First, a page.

Bill threatens animal, human health, AVMA says
Washington - Proposed legislation designed to improve the treatment of farm animals might be detrimental to animal welfare, public health and food safety, American Veterinary Medical Association (AVMA) officials report.
WASHINGTON — Proposed legislation designed to improve the treatment of farm animals might be detrimental to animal welfare, public health and food safety, American Veterinary Medical Association (AVMA) officials report.
Known as the Farm Animal Stewardship Purchasing Act, H.R. 5557 requires producers supplying meat, dairy products and eggs to the military, federal prisons, school lunches and other federal programs to comply with certain welfare standards. Those standards include not starving or force-feeding animals, providing adequate veterinary care and, if necessary, humane euthanasia, or confining animals to enclosures that prevent them from turning around and extending their limbs, such as sow gestation stalls and hen cages.
"The federal government can lead by example in the marketplace and encourage more humane practices by purchasing products derived from livestock raised more humanely," the bill states.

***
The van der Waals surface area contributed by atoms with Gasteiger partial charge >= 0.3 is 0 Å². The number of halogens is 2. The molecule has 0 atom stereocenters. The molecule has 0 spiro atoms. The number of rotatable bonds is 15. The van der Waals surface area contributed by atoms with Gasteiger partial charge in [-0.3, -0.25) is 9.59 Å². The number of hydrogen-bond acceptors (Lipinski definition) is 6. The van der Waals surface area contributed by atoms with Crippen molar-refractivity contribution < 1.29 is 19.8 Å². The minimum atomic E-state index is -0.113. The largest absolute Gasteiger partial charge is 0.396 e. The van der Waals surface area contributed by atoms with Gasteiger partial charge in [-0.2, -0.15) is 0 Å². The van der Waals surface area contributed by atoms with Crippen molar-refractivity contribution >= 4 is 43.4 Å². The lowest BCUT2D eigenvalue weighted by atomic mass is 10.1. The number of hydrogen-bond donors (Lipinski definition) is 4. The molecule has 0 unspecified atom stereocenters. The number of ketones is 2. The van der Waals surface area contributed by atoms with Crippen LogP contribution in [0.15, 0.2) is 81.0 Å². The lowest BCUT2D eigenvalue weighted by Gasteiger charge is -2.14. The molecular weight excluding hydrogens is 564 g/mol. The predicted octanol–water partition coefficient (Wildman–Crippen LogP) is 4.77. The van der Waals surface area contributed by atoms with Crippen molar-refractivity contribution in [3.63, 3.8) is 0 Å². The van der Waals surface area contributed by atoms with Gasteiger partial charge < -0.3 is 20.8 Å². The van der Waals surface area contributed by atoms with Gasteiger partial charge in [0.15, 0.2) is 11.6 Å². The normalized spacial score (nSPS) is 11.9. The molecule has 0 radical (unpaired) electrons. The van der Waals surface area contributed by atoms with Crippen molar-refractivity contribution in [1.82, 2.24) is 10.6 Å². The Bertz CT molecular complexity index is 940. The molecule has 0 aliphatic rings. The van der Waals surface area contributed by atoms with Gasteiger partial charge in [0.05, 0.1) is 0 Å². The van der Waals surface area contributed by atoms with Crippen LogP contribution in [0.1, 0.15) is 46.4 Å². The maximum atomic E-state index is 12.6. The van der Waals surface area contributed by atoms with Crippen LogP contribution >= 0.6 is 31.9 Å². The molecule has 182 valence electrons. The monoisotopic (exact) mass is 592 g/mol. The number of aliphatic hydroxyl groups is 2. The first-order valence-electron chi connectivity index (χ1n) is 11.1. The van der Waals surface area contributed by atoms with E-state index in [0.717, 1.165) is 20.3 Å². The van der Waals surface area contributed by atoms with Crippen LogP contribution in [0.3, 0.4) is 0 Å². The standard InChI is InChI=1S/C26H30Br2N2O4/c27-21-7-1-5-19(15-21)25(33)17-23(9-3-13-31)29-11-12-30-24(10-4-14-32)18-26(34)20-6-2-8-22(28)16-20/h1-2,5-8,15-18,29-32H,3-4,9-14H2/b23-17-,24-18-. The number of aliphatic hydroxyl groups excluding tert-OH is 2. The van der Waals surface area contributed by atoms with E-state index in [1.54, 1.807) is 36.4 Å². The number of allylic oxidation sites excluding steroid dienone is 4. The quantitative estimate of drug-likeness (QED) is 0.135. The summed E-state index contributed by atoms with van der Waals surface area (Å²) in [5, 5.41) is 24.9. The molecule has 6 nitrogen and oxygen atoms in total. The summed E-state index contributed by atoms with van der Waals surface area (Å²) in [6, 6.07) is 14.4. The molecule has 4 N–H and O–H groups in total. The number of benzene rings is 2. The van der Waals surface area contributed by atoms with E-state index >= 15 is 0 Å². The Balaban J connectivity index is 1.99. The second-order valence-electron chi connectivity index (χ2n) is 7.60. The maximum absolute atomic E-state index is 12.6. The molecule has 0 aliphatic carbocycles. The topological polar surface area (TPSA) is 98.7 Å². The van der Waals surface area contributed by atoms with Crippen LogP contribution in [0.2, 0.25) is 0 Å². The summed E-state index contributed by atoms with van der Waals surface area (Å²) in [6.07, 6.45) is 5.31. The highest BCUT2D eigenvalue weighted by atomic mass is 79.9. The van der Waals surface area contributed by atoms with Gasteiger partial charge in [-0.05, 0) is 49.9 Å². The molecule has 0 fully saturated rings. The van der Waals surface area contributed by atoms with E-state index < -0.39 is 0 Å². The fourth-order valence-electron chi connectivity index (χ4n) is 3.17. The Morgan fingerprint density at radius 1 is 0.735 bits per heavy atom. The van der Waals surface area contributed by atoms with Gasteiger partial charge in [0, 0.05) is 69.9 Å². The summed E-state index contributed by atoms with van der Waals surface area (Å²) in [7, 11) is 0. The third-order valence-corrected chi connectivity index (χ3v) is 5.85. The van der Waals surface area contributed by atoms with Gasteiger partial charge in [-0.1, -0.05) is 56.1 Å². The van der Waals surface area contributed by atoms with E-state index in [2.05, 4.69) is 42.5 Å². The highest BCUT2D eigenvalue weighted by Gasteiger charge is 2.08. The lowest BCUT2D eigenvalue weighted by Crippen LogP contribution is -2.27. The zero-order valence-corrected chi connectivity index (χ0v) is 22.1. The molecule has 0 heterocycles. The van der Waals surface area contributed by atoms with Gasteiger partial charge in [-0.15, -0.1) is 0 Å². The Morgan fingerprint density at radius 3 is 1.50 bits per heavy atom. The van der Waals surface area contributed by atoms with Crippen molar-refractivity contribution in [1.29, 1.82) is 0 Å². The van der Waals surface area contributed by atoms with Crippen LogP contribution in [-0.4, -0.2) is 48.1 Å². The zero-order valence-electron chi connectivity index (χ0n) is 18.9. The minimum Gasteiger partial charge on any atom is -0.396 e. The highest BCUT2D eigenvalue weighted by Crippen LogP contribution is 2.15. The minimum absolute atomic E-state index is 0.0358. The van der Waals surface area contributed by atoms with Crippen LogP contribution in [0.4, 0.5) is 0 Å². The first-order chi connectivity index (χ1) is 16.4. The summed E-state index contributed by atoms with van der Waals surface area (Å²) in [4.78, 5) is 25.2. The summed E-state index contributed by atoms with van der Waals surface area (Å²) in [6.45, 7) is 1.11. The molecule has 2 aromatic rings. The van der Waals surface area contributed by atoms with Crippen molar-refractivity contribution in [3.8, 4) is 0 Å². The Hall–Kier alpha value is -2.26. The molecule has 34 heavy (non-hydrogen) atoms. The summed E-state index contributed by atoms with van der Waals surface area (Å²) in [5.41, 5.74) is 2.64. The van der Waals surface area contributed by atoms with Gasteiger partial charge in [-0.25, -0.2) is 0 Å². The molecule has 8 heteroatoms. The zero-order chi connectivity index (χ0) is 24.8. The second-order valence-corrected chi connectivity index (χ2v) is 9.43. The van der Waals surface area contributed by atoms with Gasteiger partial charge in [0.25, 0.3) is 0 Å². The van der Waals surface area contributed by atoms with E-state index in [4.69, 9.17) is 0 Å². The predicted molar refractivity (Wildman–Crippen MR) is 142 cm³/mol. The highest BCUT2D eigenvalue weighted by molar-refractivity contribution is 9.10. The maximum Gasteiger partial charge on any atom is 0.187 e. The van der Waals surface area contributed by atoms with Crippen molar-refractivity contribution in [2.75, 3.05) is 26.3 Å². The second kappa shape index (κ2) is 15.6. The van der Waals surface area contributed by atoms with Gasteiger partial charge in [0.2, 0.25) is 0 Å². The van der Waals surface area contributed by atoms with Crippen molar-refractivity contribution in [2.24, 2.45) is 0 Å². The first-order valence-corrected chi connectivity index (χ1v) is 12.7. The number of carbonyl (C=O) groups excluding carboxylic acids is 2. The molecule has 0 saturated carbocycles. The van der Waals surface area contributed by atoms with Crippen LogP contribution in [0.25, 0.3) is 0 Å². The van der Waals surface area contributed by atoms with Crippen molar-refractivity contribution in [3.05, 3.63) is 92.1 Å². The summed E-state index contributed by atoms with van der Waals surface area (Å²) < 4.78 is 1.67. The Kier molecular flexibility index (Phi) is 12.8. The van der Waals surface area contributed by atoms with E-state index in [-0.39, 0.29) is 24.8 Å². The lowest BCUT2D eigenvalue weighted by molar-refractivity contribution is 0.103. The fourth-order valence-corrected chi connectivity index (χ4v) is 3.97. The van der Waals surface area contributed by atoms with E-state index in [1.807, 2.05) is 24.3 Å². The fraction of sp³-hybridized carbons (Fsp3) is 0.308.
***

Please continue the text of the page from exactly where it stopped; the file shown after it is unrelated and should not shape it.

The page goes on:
Yet AVMA officials are wary of language in the measure, pointing to the bill's "emotional interpretations of animal welfare as opposed to science-based facts." The association, which bills itself as the premier animal welfare experts, approves some production practices banned by the measure based on "science-based" evidence. The bill encourages banning the use of sow gestation stalls, which AVMA condones in most cases, citing safety benefits for the animals.
"When crafting legislation with the intent of improving animal welfare, great care must be taken to ensure that good intentions don't translate into poor results," says Dr. Lyle Vogel, director of the AVMA Animal Welfare Division. "The proposed language will mandate changes in production practices that could actually have negative rather than positive effects on animal welfare, public health and worker safety."
All housing systems have advantages and disadvantages, he adds. Until a "perfect housing system is identified, it makes sense that responsible welfare initiatives would focus on improving, rather than eliminating, existing systems."